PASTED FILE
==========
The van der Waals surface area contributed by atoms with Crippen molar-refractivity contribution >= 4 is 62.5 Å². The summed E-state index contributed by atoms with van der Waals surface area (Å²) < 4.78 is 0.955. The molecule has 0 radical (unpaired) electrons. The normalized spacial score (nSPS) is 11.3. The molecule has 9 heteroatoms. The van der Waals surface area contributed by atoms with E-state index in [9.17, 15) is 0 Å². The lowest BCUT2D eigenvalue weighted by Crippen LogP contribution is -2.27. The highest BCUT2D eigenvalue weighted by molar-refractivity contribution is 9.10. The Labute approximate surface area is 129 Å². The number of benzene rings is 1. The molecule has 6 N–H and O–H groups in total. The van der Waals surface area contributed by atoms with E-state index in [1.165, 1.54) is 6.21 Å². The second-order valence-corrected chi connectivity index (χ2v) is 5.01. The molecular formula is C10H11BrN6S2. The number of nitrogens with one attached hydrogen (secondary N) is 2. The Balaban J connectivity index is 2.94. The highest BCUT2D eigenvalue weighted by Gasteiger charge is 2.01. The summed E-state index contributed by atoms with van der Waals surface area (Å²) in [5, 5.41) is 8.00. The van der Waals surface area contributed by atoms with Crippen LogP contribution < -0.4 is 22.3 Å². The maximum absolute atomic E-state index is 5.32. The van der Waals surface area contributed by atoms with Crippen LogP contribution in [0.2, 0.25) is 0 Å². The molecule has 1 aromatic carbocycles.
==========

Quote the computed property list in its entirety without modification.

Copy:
The van der Waals surface area contributed by atoms with Crippen molar-refractivity contribution >= 4 is 62.5 Å². The summed E-state index contributed by atoms with van der Waals surface area (Å²) < 4.78 is 0.955. The molecule has 0 radical (unpaired) electrons. The normalized spacial score (nSPS) is 11.3. The molecule has 9 heteroatoms. The van der Waals surface area contributed by atoms with E-state index in [9.17, 15) is 0 Å². The lowest BCUT2D eigenvalue weighted by Crippen LogP contribution is -2.27. The highest BCUT2D eigenvalue weighted by molar-refractivity contribution is 9.10. The Labute approximate surface area is 129 Å². The number of benzene rings is 1. The molecule has 6 N–H and O–H groups in total. The van der Waals surface area contributed by atoms with E-state index in [1.165, 1.54) is 6.21 Å². The second-order valence-corrected chi connectivity index (χ2v) is 5.01. The molecular formula is C10H11BrN6S2. The number of nitrogens with one attached hydrogen (secondary N) is 2. The Balaban J connectivity index is 2.94. The highest BCUT2D eigenvalue weighted by Gasteiger charge is 2.01. The summed E-state index contributed by atoms with van der Waals surface area (Å²) in [5, 5.41) is 8.00. The van der Waals surface area contributed by atoms with Crippen LogP contribution < -0.4 is 22.3 Å². The maximum absolute atomic E-state index is 5.32. The van der Waals surface area contributed by atoms with Crippen LogP contribution in [0.2, 0.25) is 0 Å². The molecule has 1 aromatic carbocycles.